Hybrid elements containing optical power with both diffractive (holographic) and refractive components are shown to be useful for obtaining arbitrary or, in special cases, achromatic dispersive characteristics. In one configuration a volume holographic element is coated on the surface of a crown glass lens, and by varying the power distributions among the refractive and holographic components while maintaining constant overall optical power the effective Abbe V numbers of the resultant hybrid element are shown to span all real numbers excepting a narrow interval around zero. In the achromat case (V number = ∞), both refractive and diffractive components are of the same sign resulting in much smaller glass curvatures than in all-refractive achromat doublets or apochromat triplets. The large separation between holographic partial dispersions and available glass partial dispersions is shown to lead to hybrid three-color achromats with greatly reduced glass curvatures. Applications are expected to include broadband achromatic objectives and chromatic aberration corrector plates in high performance optical systems. Such corrector plates may have any net power (including zero) while exhibiting effective V numbers that are positive or negative and that span a wide range, e.g., ±1 or ±1000. Further advantages include reducing the need for choosing high dispersion glasses, which may be costly and difficult to grind or polish. High diffraction efficiency and broad spectral bandwidths (in excess of 3000 Å) are obtained in the holographic optical elements using single-element central-stop and cascaded element designs.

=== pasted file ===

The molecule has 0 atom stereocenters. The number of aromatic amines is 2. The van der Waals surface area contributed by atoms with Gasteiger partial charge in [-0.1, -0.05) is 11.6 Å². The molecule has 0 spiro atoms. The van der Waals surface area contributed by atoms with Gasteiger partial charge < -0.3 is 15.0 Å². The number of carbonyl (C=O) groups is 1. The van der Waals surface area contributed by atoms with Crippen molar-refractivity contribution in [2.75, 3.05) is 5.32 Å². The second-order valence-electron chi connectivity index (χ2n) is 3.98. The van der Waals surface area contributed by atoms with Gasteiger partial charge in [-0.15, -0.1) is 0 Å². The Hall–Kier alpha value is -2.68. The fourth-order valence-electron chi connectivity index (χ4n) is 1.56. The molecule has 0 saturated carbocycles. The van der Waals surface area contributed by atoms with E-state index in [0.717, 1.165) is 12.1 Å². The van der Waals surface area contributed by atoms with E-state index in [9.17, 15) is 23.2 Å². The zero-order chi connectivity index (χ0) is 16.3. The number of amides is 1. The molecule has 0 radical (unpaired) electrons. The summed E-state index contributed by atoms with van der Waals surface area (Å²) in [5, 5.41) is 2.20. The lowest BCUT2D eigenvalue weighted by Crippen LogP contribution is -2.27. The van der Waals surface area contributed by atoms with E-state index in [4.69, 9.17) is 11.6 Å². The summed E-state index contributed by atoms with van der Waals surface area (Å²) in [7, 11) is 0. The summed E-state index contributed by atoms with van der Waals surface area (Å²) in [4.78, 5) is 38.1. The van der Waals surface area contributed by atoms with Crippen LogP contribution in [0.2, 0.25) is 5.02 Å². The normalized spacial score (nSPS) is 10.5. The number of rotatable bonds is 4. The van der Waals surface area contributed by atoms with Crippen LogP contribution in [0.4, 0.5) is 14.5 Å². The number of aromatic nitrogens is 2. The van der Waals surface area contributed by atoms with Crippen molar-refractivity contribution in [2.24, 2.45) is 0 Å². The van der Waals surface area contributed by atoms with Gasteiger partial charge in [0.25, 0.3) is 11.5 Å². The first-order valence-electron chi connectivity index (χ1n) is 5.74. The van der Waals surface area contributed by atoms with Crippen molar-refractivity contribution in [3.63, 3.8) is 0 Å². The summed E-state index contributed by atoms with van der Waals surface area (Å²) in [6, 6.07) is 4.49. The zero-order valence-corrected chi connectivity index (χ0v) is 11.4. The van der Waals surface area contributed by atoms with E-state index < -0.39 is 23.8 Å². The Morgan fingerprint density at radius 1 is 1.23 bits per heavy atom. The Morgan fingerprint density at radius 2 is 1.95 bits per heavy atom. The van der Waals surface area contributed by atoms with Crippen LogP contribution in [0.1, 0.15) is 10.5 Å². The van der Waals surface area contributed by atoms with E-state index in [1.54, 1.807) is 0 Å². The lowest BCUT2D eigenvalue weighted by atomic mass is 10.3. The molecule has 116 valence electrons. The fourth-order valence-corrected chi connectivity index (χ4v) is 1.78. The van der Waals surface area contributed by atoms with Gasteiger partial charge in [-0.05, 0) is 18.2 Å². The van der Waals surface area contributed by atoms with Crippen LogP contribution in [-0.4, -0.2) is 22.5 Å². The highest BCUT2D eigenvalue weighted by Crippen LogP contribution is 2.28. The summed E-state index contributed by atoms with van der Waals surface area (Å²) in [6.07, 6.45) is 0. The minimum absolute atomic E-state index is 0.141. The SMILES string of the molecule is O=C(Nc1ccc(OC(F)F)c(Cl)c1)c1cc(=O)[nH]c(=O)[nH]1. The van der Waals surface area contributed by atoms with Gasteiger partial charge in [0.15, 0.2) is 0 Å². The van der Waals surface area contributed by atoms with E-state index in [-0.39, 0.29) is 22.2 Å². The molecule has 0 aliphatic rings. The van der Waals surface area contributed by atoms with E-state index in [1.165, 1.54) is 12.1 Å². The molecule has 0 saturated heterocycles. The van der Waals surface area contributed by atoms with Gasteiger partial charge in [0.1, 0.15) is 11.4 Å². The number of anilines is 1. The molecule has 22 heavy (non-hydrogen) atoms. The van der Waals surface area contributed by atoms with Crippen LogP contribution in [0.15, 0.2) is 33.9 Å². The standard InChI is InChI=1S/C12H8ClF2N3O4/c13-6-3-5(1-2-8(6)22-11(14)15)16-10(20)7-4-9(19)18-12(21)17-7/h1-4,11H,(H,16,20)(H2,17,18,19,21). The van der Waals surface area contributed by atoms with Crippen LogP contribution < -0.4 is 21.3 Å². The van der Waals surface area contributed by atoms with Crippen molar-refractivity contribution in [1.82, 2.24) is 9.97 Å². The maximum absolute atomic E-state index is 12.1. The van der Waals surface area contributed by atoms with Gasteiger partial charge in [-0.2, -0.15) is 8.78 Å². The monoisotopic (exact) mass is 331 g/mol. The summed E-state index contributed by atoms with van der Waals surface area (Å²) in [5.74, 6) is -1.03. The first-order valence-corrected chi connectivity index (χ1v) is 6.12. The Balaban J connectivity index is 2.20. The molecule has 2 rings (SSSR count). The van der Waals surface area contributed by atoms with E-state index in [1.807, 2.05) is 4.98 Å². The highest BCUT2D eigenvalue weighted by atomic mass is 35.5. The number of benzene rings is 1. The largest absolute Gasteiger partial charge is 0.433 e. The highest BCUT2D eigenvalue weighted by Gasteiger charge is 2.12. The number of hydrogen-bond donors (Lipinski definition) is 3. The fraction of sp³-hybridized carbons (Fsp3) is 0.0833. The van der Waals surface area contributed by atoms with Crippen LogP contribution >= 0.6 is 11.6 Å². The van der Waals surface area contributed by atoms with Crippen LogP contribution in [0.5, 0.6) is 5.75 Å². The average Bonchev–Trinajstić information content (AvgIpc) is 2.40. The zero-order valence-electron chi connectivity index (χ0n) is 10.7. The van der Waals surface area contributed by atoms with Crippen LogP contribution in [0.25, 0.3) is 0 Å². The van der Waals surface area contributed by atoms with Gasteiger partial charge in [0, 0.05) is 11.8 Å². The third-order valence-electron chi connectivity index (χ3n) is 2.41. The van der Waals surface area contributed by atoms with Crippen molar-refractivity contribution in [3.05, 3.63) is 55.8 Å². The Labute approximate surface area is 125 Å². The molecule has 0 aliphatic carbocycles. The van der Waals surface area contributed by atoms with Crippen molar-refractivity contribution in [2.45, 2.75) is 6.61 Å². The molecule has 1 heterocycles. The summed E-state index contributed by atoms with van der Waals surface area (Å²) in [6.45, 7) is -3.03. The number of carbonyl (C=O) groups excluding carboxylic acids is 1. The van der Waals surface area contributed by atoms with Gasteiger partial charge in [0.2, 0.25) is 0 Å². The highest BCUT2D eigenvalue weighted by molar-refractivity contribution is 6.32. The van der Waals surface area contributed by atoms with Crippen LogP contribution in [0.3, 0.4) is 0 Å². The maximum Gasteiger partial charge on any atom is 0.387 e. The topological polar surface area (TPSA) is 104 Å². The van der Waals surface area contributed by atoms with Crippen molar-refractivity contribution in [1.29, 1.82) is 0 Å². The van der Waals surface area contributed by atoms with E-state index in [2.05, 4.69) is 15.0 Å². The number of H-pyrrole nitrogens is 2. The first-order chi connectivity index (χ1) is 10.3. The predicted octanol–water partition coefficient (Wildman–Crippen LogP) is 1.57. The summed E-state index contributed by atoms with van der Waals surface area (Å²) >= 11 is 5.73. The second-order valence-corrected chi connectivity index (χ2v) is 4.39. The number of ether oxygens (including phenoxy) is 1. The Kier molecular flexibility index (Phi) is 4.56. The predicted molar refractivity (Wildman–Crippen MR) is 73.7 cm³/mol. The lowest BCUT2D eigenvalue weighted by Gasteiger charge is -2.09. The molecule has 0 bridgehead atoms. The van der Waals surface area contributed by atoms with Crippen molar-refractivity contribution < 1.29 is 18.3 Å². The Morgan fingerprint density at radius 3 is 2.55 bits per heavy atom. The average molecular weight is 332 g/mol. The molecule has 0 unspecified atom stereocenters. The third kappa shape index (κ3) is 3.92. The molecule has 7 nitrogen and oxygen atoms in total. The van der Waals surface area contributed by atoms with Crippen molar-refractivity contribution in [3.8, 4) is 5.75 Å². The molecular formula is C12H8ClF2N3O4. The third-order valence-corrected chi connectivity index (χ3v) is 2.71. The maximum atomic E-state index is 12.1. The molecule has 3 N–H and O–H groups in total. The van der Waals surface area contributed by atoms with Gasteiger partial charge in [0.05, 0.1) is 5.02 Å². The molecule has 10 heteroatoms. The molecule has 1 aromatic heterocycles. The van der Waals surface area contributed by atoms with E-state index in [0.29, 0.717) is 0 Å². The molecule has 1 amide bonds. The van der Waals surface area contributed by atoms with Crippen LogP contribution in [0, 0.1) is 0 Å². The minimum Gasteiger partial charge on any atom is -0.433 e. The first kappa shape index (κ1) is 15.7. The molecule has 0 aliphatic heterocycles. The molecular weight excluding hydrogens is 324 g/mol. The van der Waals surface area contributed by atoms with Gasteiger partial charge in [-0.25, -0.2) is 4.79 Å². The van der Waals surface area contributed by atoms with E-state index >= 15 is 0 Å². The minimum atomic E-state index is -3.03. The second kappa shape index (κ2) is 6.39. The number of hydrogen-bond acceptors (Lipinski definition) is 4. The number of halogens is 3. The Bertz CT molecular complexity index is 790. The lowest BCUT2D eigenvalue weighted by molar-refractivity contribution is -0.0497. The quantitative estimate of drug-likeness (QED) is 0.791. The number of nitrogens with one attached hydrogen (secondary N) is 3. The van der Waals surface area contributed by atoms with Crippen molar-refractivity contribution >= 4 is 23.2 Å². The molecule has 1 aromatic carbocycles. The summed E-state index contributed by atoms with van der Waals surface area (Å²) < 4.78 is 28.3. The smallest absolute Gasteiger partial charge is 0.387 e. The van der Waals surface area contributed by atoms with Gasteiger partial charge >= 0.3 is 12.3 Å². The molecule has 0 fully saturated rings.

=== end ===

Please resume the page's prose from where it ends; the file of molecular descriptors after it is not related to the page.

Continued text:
© 1988 Optical Society of America
Original Manuscript: December 14, 1987
Published: July 15, 1988
Thomas Stone and Nicholas George, "Hybrid diffractive-refractive lenses and achromats," Appl. Opt. 27, 2960-2971 (1988)